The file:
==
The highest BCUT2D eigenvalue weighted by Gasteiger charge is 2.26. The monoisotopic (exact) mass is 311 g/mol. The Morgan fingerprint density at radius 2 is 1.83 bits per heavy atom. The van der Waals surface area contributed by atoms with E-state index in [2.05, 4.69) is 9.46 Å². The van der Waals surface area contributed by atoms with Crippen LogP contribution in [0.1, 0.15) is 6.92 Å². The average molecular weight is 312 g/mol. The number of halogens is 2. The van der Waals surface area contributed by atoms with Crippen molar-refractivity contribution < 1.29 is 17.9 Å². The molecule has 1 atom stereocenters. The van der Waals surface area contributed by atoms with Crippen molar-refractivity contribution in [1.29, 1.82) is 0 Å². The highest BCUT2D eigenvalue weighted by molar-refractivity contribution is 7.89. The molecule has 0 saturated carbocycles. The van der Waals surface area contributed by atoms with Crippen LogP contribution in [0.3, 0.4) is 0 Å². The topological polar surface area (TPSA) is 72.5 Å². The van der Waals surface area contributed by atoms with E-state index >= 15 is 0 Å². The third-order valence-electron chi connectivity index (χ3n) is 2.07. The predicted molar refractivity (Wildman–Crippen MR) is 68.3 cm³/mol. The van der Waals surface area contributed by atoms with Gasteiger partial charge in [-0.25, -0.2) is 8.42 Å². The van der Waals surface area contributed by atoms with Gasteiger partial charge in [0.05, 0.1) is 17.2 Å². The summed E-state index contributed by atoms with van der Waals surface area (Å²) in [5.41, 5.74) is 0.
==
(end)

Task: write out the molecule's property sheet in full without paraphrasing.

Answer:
The highest BCUT2D eigenvalue weighted by Gasteiger charge is 2.26. The monoisotopic (exact) mass is 311 g/mol. The Morgan fingerprint density at radius 2 is 1.83 bits per heavy atom. The van der Waals surface area contributed by atoms with E-state index in [2.05, 4.69) is 9.46 Å². The van der Waals surface area contributed by atoms with Crippen LogP contribution in [0.1, 0.15) is 6.92 Å². The average molecular weight is 312 g/mol. The number of halogens is 2. The van der Waals surface area contributed by atoms with Crippen molar-refractivity contribution < 1.29 is 17.9 Å². The molecule has 1 atom stereocenters. The van der Waals surface area contributed by atoms with Crippen molar-refractivity contribution in [1.29, 1.82) is 0 Å². The highest BCUT2D eigenvalue weighted by molar-refractivity contribution is 7.89. The molecule has 0 saturated carbocycles. The van der Waals surface area contributed by atoms with Crippen LogP contribution in [0.3, 0.4) is 0 Å². The topological polar surface area (TPSA) is 72.5 Å². The van der Waals surface area contributed by atoms with E-state index >= 15 is 0 Å². The third-order valence-electron chi connectivity index (χ3n) is 2.07. The predicted molar refractivity (Wildman–Crippen MR) is 68.3 cm³/mol. The van der Waals surface area contributed by atoms with Gasteiger partial charge in [-0.25, -0.2) is 8.42 Å². The van der Waals surface area contributed by atoms with Gasteiger partial charge in [0.05, 0.1) is 17.2 Å². The summed E-state index contributed by atoms with van der Waals surface area (Å²) in [5.41, 5.74) is 0.